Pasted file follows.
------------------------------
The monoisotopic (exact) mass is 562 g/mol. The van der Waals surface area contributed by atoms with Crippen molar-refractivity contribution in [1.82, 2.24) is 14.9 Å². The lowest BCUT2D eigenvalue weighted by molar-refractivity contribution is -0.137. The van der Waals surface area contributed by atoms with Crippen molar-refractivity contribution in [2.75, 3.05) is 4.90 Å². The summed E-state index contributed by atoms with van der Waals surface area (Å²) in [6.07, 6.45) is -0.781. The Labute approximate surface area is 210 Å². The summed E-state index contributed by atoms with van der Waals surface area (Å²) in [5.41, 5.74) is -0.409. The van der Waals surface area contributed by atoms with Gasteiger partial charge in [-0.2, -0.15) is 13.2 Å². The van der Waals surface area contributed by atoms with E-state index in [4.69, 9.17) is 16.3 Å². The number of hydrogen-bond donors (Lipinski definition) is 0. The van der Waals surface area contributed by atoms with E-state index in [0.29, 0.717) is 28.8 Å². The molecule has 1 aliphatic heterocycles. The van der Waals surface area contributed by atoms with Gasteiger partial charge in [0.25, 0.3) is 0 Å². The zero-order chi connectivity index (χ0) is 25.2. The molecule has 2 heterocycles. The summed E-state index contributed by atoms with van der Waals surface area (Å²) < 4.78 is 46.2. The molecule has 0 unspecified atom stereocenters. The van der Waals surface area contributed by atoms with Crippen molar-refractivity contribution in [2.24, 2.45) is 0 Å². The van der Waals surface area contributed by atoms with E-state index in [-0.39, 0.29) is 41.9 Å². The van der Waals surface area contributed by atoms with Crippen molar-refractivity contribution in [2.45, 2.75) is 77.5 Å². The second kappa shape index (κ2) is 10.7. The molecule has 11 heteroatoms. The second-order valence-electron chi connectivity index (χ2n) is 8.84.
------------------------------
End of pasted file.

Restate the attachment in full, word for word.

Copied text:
The monoisotopic (exact) mass is 562 g/mol. The van der Waals surface area contributed by atoms with Crippen molar-refractivity contribution in [1.82, 2.24) is 14.9 Å². The lowest BCUT2D eigenvalue weighted by molar-refractivity contribution is -0.137. The van der Waals surface area contributed by atoms with Crippen molar-refractivity contribution in [2.75, 3.05) is 4.90 Å². The summed E-state index contributed by atoms with van der Waals surface area (Å²) in [6.07, 6.45) is -0.781. The Labute approximate surface area is 210 Å². The summed E-state index contributed by atoms with van der Waals surface area (Å²) in [5.41, 5.74) is -0.409. The van der Waals surface area contributed by atoms with Gasteiger partial charge in [-0.2, -0.15) is 13.2 Å². The van der Waals surface area contributed by atoms with E-state index in [4.69, 9.17) is 16.3 Å². The number of hydrogen-bond donors (Lipinski definition) is 0. The van der Waals surface area contributed by atoms with E-state index in [0.29, 0.717) is 28.8 Å². The molecule has 1 aliphatic heterocycles. The van der Waals surface area contributed by atoms with Gasteiger partial charge in [0.25, 0.3) is 0 Å². The zero-order chi connectivity index (χ0) is 25.2. The molecule has 2 heterocycles. The summed E-state index contributed by atoms with van der Waals surface area (Å²) < 4.78 is 46.2. The molecule has 0 unspecified atom stereocenters. The van der Waals surface area contributed by atoms with Crippen molar-refractivity contribution in [2.24, 2.45) is 0 Å². The van der Waals surface area contributed by atoms with E-state index in [-0.39, 0.29) is 41.9 Å². The van der Waals surface area contributed by atoms with Crippen molar-refractivity contribution in [2.45, 2.75) is 77.5 Å². The second kappa shape index (κ2) is 10.7. The molecule has 11 heteroatoms. The second-order valence-electron chi connectivity index (χ2n) is 8.84.